3. Valerie Thomas, Data Scientist and Former Associate Chief of NASA Space Science Data Operations.
"I think strides have been made to encourage more females to consider entering the science and engineering fields. There are special STEM programs in which girls are participating, books for girls about female role models, and hands-on competitions and other activities in which girls are being successful."
Valerie Thomas, in 1979, stood with a stack of early Landsat Computer Compatible Tapes (CCTs). Thomas was responsible for the development of early Landsat digital media formatting. (Photo: NASA).
Valerie Thomas (February 8, 1943, to Present) is best known for inventing the illusion transmitter, for which she received a patent in 1980 during her long career at NASA. The device is still in use, and scientists are working to incorporate it into modern medicine and technology tools.
Over her 30+ year career at NASA, she managed the development of NASA’s image-processing system for “Landsat,” the first satellite to send images from outer space. In addition, she led a team of 50 for the Large Area Crop Inventory Experiment LACIE. LACIE was a joint effort between NASA, NOAA, and the USDA and demonstrated the ability to use space technology to predict wheat yield.
Thomas earned a degree in physics at Morgan State University as one of only two women in her class. She has received many awards, including the Goddard Flight Center Award of Merit and the NASA Equal Opportunity Medal.
4. Lonnie Johnson, An aerospace engineer, is known for his invention of the Super Soaker, which famously did $200 million in retail sales in its first two years on the market.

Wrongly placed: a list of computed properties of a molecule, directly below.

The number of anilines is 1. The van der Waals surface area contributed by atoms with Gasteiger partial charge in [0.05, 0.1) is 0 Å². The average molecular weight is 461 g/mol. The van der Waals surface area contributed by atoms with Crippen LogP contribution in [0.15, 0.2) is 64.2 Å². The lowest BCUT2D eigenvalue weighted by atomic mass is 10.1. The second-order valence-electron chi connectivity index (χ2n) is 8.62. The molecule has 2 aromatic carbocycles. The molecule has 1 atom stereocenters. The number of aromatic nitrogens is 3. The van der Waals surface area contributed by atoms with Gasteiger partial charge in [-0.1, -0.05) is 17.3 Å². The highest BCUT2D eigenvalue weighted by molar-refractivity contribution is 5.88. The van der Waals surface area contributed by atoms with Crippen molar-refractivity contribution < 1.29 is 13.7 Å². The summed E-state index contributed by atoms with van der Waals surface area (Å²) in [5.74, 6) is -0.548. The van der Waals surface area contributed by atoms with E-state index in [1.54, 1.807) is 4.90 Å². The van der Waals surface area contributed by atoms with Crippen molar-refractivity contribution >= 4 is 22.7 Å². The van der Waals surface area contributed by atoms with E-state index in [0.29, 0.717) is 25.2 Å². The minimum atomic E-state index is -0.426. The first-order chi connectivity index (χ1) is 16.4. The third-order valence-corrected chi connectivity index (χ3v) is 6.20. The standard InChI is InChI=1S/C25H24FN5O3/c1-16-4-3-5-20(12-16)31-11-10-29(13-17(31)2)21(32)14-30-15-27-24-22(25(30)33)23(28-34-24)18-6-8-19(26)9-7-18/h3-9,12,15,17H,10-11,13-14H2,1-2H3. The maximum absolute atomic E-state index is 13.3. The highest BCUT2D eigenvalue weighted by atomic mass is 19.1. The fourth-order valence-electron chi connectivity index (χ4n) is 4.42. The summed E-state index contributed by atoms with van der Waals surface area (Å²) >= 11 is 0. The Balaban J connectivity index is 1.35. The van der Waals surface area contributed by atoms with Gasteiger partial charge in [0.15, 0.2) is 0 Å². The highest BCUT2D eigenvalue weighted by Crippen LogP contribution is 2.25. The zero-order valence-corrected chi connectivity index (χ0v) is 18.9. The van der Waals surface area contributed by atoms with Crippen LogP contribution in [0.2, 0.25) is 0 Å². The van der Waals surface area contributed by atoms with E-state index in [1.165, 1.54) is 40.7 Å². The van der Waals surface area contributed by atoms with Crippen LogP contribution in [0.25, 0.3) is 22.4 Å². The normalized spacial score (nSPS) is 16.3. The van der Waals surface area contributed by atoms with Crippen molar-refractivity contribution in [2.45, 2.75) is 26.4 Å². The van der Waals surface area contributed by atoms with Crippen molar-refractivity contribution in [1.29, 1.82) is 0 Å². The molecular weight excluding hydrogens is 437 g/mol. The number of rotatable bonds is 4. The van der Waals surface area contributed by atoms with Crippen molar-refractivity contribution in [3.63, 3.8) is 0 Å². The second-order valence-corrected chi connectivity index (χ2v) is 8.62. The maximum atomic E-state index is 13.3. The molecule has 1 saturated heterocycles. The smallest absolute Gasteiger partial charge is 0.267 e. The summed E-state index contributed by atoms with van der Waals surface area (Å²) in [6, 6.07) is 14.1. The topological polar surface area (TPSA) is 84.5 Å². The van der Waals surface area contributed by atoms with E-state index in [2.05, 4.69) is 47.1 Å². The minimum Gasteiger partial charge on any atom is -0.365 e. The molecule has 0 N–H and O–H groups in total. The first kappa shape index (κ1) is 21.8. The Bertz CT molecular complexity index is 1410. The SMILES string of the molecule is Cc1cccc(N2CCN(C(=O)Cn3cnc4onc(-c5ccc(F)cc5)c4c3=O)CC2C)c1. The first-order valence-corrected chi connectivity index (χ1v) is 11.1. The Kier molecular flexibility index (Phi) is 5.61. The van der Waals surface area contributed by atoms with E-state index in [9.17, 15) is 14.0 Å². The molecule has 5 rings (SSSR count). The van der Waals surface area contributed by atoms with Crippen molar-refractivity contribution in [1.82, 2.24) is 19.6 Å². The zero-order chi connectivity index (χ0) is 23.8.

“Kids need exposure to ideas, and they need to be given an opportunity to experience success. Once you get that feeling, it grows and feeds itself – but some kids have got to overcome their environments and attitudes that have been imposed on them.”
(Photo: Getty Images).
Lonnie George Johnson (October 6, 1949, to present) is an inventor, aerospace engineer, and entrepreneur. He is a former member of the US Air Force who worked on Galileo's mission to Jupiter at NASA and now dedicates his efforts toward green energy projects.
"Johnson holds a B.S. degree in Mechanical Engineering, an M.S. degree in Nuclear Engineering, and an honorary Ph.D. in Science from Tuskegee University. After graduation, he worked as a research engineer at Oak Ridge National Laboratory. Then, he joined the U. S. Air Force as Acting Chief of the Space Nuclear Power Safety Section at the Air Force Weapons Laboratory in Albuquerque, New Mexico. He left the Air Force in 1979 to accept a position as Senior Systems Engineer at NASA’s Jet Propulsion Laboratory in Pasadena, California, where he worked on the Galileo mission to Jupiter."
He invented the Super Soaker water gun in 1990, which has been among the world's bestselling toys ever since!